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In this field you are going t find that the people in the trenches doing the physical work generally make more money than office staff up to uppr management in large firms


Very familiar with all my numbrs for the second quarter of the year and labor payroll takes the lions share of what coms in.
Are you union or non-union?
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Old 08-21-2019, 04:32 PM   #6
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Field troops usually face swinging wages -- especially seasonal layoffs -- until they've reached exalted status.

They also take hits to their body: knees, backs, wrists.
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Old 08-21-2019, 05:58 PM   #7
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I doubt there are more than a handful of jobs in the US that pay 6 figures and don't require phone calls and stuff after hours/on the weekend other than New York City employees and NYC union construction workers.
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Old 08-21-2019, 06:48 PM   #8
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I doubt there are more than a handful of jobs in the US that pay 6 figures and don't require phone calls and stuff after hours/on the weekend other than New York City employees and NYC union construction workers.
But the fact that it's so god damn expensive to live there it probably levels the playing field. The more risk, the more stress, etc., the better pay, regardless of field. Usually using your head, rather than hands pays better, though not always. Yes, as other's have said, this, like other trades takes a physical toll on all of us. On the other hand, I know people who are lawyers who are in worse shape later in life, because of sports hobbies. It is what it is.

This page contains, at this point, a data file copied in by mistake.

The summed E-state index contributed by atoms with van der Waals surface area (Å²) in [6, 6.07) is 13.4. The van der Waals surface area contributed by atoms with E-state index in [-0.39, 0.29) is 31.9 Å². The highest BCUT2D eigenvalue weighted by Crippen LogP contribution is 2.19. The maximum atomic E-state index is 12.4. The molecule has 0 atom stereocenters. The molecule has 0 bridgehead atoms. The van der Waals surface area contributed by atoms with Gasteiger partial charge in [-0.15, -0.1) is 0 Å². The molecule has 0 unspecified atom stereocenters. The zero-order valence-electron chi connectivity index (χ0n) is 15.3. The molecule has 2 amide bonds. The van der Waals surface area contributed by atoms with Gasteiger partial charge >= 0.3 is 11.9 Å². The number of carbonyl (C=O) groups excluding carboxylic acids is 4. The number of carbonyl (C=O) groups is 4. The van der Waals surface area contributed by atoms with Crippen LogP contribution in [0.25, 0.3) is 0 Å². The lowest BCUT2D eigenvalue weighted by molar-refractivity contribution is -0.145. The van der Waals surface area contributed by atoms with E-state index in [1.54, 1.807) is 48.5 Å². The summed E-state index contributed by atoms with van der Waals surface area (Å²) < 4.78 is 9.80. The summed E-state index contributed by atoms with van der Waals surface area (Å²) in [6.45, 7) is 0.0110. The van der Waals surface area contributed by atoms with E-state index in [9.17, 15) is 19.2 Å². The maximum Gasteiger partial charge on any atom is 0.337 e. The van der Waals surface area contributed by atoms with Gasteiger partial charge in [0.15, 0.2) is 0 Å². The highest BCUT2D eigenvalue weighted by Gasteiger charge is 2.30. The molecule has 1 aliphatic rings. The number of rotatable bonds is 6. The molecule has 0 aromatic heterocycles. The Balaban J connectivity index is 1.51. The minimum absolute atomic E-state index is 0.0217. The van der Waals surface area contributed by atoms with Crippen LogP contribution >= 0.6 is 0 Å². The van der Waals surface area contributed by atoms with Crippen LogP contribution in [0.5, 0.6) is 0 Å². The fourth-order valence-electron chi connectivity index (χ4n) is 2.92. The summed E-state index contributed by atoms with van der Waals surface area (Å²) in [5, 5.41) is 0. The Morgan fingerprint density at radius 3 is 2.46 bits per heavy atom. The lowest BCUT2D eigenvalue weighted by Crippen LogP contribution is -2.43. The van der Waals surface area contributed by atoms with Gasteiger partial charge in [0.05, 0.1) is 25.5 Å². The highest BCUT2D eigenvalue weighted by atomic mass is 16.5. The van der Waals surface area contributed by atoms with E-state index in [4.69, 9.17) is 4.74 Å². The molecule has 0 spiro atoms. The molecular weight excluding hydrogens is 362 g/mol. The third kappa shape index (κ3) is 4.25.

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Old 08-21-2019, 06:59 PM   #9
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Working in the field does cause some wear and tear on the body, although if you're smart and a little lucky you'll avoid the worst of it. Conversely working at a desk his ill effects on the body due to inactivity but likewise with effort you may avoid those ill effects.

Believe it or not I'd say the more important difference is what working in the field or working at a desk does on your head. This is a very individual thing and it doesn't really have to do with ability but temperment.
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Old 08-21-2019, 07:15 PM   #10
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I think the best advice is to find balance. Know yourself and do what makes the most sense for you and your family if you have one.